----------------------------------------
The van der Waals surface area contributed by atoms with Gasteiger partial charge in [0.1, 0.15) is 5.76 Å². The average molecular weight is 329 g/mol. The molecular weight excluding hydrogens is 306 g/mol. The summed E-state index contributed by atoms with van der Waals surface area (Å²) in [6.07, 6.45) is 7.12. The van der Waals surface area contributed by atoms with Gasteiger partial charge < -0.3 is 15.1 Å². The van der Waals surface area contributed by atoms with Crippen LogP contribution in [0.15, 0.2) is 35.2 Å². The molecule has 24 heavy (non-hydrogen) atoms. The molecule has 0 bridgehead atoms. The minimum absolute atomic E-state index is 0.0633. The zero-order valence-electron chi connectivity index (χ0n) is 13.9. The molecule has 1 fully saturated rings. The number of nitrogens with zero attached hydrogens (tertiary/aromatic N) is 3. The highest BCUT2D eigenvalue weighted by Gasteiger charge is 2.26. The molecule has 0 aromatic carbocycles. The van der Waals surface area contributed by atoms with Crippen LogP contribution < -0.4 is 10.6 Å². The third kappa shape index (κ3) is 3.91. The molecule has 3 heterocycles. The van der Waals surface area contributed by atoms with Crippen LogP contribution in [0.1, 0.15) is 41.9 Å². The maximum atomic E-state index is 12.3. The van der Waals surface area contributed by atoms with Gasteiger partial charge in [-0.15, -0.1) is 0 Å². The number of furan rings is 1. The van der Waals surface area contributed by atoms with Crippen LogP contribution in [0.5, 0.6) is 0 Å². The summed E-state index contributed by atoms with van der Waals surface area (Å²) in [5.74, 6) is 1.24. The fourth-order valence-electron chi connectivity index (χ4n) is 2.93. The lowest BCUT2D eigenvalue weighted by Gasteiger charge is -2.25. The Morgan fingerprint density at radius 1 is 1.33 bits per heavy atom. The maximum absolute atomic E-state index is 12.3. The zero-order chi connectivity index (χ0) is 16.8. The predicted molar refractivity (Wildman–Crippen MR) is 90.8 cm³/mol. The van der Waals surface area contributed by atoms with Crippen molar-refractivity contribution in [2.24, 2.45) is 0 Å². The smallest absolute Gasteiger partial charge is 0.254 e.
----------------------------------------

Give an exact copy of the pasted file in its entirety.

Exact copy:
The van der Waals surface area contributed by atoms with Gasteiger partial charge in [0.1, 0.15) is 5.76 Å². The average molecular weight is 329 g/mol. The molecular weight excluding hydrogens is 306 g/mol. The summed E-state index contributed by atoms with van der Waals surface area (Å²) in [6.07, 6.45) is 7.12. The van der Waals surface area contributed by atoms with Gasteiger partial charge < -0.3 is 15.1 Å². The van der Waals surface area contributed by atoms with Crippen LogP contribution in [0.15, 0.2) is 35.2 Å². The molecule has 24 heavy (non-hydrogen) atoms. The molecule has 0 bridgehead atoms. The minimum absolute atomic E-state index is 0.0633. The zero-order valence-electron chi connectivity index (χ0n) is 13.9. The molecule has 1 fully saturated rings. The number of nitrogens with zero attached hydrogens (tertiary/aromatic N) is 3. The highest BCUT2D eigenvalue weighted by Gasteiger charge is 2.26. The molecule has 0 aromatic carbocycles. The van der Waals surface area contributed by atoms with Crippen LogP contribution < -0.4 is 10.6 Å². The third kappa shape index (κ3) is 3.91. The molecule has 3 heterocycles. The van der Waals surface area contributed by atoms with Crippen LogP contribution in [0.1, 0.15) is 41.9 Å². The maximum atomic E-state index is 12.3. The van der Waals surface area contributed by atoms with Gasteiger partial charge in [-0.15, -0.1) is 0 Å². The number of furan rings is 1. The van der Waals surface area contributed by atoms with Crippen LogP contribution in [0.5, 0.6) is 0 Å². The summed E-state index contributed by atoms with van der Waals surface area (Å²) in [5.74, 6) is 1.24. The fourth-order valence-electron chi connectivity index (χ4n) is 2.93. The lowest BCUT2D eigenvalue weighted by Gasteiger charge is -2.25. The Morgan fingerprint density at radius 1 is 1.33 bits per heavy atom. The maximum absolute atomic E-state index is 12.3. The zero-order chi connectivity index (χ0) is 16.8. The predicted molar refractivity (Wildman–Crippen MR) is 90.8 cm³/mol. The van der Waals surface area contributed by atoms with Crippen molar-refractivity contribution in [2.24, 2.45) is 0 Å². The smallest absolute Gasteiger partial charge is 0.254 e.